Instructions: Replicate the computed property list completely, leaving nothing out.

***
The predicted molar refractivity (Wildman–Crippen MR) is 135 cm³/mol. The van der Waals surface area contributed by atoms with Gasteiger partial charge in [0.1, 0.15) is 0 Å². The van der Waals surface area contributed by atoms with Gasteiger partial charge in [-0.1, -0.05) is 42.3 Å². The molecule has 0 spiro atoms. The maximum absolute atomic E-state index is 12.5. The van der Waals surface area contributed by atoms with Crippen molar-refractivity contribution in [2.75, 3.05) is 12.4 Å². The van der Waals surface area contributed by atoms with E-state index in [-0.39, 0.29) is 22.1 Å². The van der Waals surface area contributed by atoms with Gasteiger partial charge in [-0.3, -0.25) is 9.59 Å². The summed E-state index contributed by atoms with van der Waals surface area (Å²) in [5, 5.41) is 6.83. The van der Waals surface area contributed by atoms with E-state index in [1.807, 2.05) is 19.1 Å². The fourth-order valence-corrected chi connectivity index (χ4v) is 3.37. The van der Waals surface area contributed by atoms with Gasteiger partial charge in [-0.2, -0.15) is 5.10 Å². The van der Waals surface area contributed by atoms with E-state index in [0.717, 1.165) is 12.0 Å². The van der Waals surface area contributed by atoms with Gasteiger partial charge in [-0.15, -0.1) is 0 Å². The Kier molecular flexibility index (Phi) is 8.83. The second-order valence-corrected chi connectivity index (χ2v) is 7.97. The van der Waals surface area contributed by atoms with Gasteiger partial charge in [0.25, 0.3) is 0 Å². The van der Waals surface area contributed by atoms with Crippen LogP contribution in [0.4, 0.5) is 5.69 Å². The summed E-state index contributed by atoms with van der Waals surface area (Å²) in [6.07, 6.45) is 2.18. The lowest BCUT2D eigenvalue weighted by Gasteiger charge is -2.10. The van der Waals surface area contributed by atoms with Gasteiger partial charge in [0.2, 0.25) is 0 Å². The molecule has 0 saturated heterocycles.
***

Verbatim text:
The predicted molar refractivity (Wildman–Crippen MR) is 135 cm³/mol. The van der Waals surface area contributed by atoms with Gasteiger partial charge in [0.1, 0.15) is 0 Å². The van der Waals surface area contributed by atoms with Gasteiger partial charge in [-0.1, -0.05) is 42.3 Å². The molecule has 0 spiro atoms. The maximum absolute atomic E-state index is 12.5. The van der Waals surface area contributed by atoms with Crippen molar-refractivity contribution in [2.75, 3.05) is 12.4 Å². The van der Waals surface area contributed by atoms with E-state index in [-0.39, 0.29) is 22.1 Å². The van der Waals surface area contributed by atoms with Gasteiger partial charge in [-0.3, -0.25) is 9.59 Å². The summed E-state index contributed by atoms with van der Waals surface area (Å²) in [5, 5.41) is 6.83. The van der Waals surface area contributed by atoms with E-state index in [1.807, 2.05) is 19.1 Å². The fourth-order valence-corrected chi connectivity index (χ4v) is 3.37. The van der Waals surface area contributed by atoms with Gasteiger partial charge in [-0.2, -0.15) is 5.10 Å². The van der Waals surface area contributed by atoms with E-state index in [0.717, 1.165) is 12.0 Å². The van der Waals surface area contributed by atoms with Gasteiger partial charge in [-0.15, -0.1) is 0 Å². The Kier molecular flexibility index (Phi) is 8.83. The second-order valence-corrected chi connectivity index (χ2v) is 7.97. The van der Waals surface area contributed by atoms with Gasteiger partial charge in [0.25, 0.3) is 0 Å². The van der Waals surface area contributed by atoms with Crippen LogP contribution in [0.4, 0.5) is 5.69 Å². The summed E-state index contributed by atoms with van der Waals surface area (Å²) in [6.07, 6.45) is 2.18. The lowest BCUT2D eigenvalue weighted by Gasteiger charge is -2.10. The van der Waals surface area contributed by atoms with Gasteiger partial charge in [0.2, 0.25) is 0 Å². The molecule has 0 saturated heterocycles.